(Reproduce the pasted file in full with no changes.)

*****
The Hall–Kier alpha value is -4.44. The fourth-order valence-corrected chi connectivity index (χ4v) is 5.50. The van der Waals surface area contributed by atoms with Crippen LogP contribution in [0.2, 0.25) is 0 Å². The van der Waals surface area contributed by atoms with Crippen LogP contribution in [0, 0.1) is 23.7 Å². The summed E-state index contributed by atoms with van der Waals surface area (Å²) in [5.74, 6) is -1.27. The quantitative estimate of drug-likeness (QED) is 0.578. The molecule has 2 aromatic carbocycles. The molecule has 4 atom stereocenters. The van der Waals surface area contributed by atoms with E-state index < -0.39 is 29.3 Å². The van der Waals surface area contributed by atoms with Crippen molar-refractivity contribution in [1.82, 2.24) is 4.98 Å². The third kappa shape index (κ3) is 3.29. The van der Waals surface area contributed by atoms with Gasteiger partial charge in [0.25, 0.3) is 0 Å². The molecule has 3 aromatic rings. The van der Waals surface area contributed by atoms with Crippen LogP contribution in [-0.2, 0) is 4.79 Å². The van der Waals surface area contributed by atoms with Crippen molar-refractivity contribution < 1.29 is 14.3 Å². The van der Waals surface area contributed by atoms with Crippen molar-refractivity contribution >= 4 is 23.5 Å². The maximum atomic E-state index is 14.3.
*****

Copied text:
The Hall–Kier alpha value is -4.44. The fourth-order valence-corrected chi connectivity index (χ4v) is 5.50. The van der Waals surface area contributed by atoms with Crippen LogP contribution in [0.2, 0.25) is 0 Å². The van der Waals surface area contributed by atoms with Crippen LogP contribution in [0, 0.1) is 23.7 Å². The summed E-state index contributed by atoms with van der Waals surface area (Å²) in [5.74, 6) is -1.27. The quantitative estimate of drug-likeness (QED) is 0.578. The molecule has 2 aromatic carbocycles. The molecule has 4 atom stereocenters. The van der Waals surface area contributed by atoms with E-state index < -0.39 is 29.3 Å². The van der Waals surface area contributed by atoms with Crippen molar-refractivity contribution in [1.82, 2.24) is 4.98 Å². The third kappa shape index (κ3) is 3.29. The van der Waals surface area contributed by atoms with Gasteiger partial charge in [0.25, 0.3) is 0 Å². The molecule has 3 aromatic rings. The van der Waals surface area contributed by atoms with Crippen LogP contribution in [-0.2, 0) is 4.79 Å². The van der Waals surface area contributed by atoms with Crippen molar-refractivity contribution < 1.29 is 14.3 Å². The van der Waals surface area contributed by atoms with Crippen molar-refractivity contribution >= 4 is 23.5 Å². The maximum atomic E-state index is 14.3.